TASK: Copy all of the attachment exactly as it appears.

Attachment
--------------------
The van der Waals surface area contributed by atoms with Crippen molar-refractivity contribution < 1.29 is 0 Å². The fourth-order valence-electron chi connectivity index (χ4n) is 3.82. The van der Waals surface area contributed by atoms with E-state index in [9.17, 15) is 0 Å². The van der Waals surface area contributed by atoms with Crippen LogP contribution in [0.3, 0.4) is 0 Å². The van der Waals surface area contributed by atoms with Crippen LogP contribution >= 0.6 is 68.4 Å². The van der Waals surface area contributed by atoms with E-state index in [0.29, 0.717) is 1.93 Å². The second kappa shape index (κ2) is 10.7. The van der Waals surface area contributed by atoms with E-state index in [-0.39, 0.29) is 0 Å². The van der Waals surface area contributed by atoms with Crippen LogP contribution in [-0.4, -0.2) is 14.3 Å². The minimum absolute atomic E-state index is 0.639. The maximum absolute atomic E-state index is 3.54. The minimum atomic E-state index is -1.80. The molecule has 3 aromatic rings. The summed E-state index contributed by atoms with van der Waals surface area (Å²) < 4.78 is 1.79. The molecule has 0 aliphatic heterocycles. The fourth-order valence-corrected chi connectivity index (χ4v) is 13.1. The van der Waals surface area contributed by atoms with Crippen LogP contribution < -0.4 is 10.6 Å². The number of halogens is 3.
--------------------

The van der Waals surface area contributed by atoms with Crippen molar-refractivity contribution < 1.29 is 0 Å². The fourth-order valence-electron chi connectivity index (χ4n) is 3.82. The van der Waals surface area contributed by atoms with E-state index in [9.17, 15) is 0 Å². The van der Waals surface area contributed by atoms with Crippen LogP contribution in [0.3, 0.4) is 0 Å². The van der Waals surface area contributed by atoms with Crippen LogP contribution >= 0.6 is 68.4 Å². The van der Waals surface area contributed by atoms with E-state index in [0.29, 0.717) is 1.93 Å². The second kappa shape index (κ2) is 10.7. The van der Waals surface area contributed by atoms with E-state index in [-0.39, 0.29) is 0 Å². The van der Waals surface area contributed by atoms with Crippen LogP contribution in [-0.4, -0.2) is 14.3 Å². The minimum absolute atomic E-state index is 0.639. The maximum absolute atomic E-state index is 3.54. The minimum atomic E-state index is -1.80. The molecule has 3 aromatic rings. The summed E-state index contributed by atoms with van der Waals surface area (Å²) < 4.78 is 1.79. The molecule has 0 aliphatic heterocycles. The fourth-order valence-corrected chi connectivity index (χ4v) is 13.1. The van der Waals surface area contributed by atoms with Crippen LogP contribution < -0.4 is 10.6 Å². The number of halogens is 3.